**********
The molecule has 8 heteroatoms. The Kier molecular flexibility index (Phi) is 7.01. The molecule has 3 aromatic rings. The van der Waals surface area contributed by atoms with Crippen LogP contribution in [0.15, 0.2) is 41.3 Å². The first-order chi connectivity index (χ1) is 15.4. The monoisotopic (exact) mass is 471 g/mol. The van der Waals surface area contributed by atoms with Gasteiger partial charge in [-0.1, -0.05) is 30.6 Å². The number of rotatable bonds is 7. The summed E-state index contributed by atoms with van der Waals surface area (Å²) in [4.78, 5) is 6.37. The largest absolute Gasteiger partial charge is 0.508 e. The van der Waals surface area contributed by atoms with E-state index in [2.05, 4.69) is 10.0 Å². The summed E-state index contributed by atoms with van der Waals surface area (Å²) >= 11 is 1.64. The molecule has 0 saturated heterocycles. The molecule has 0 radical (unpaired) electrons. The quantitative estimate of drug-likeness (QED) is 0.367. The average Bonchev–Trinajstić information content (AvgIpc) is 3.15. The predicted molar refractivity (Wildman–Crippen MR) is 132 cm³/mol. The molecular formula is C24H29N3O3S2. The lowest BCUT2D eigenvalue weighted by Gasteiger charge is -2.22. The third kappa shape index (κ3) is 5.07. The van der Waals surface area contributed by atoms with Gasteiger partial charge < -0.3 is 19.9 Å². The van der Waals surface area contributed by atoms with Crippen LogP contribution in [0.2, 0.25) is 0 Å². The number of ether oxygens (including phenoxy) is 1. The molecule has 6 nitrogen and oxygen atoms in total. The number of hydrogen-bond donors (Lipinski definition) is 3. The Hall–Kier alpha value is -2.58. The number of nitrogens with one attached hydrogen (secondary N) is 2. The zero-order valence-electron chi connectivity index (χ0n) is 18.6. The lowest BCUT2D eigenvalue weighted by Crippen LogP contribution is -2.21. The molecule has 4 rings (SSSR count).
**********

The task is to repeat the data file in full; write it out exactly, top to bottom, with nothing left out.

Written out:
The molecule has 8 heteroatoms. The Kier molecular flexibility index (Phi) is 7.01. The molecule has 3 aromatic rings. The van der Waals surface area contributed by atoms with Crippen LogP contribution in [0.15, 0.2) is 41.3 Å². The first-order chi connectivity index (χ1) is 15.4. The monoisotopic (exact) mass is 471 g/mol. The van der Waals surface area contributed by atoms with Gasteiger partial charge in [-0.1, -0.05) is 30.6 Å². The number of rotatable bonds is 7. The summed E-state index contributed by atoms with van der Waals surface area (Å²) in [4.78, 5) is 6.37. The largest absolute Gasteiger partial charge is 0.508 e. The van der Waals surface area contributed by atoms with E-state index in [2.05, 4.69) is 10.0 Å². The summed E-state index contributed by atoms with van der Waals surface area (Å²) >= 11 is 1.64. The molecule has 0 saturated heterocycles. The molecule has 0 radical (unpaired) electrons. The quantitative estimate of drug-likeness (QED) is 0.367. The average Bonchev–Trinajstić information content (AvgIpc) is 3.15. The predicted molar refractivity (Wildman–Crippen MR) is 132 cm³/mol. The molecular formula is C24H29N3O3S2. The lowest BCUT2D eigenvalue weighted by Gasteiger charge is -2.22. The third kappa shape index (κ3) is 5.07. The van der Waals surface area contributed by atoms with Gasteiger partial charge < -0.3 is 19.9 Å². The van der Waals surface area contributed by atoms with Crippen LogP contribution in [0.2, 0.25) is 0 Å². The number of ether oxygens (including phenoxy) is 1. The molecule has 6 nitrogen and oxygen atoms in total. The number of hydrogen-bond donors (Lipinski definition) is 3. The Hall–Kier alpha value is -2.58. The number of nitrogens with one attached hydrogen (secondary N) is 2. The zero-order valence-electron chi connectivity index (χ0n) is 18.6. The lowest BCUT2D eigenvalue weighted by Crippen LogP contribution is -2.21. The molecule has 4 rings (SSSR count).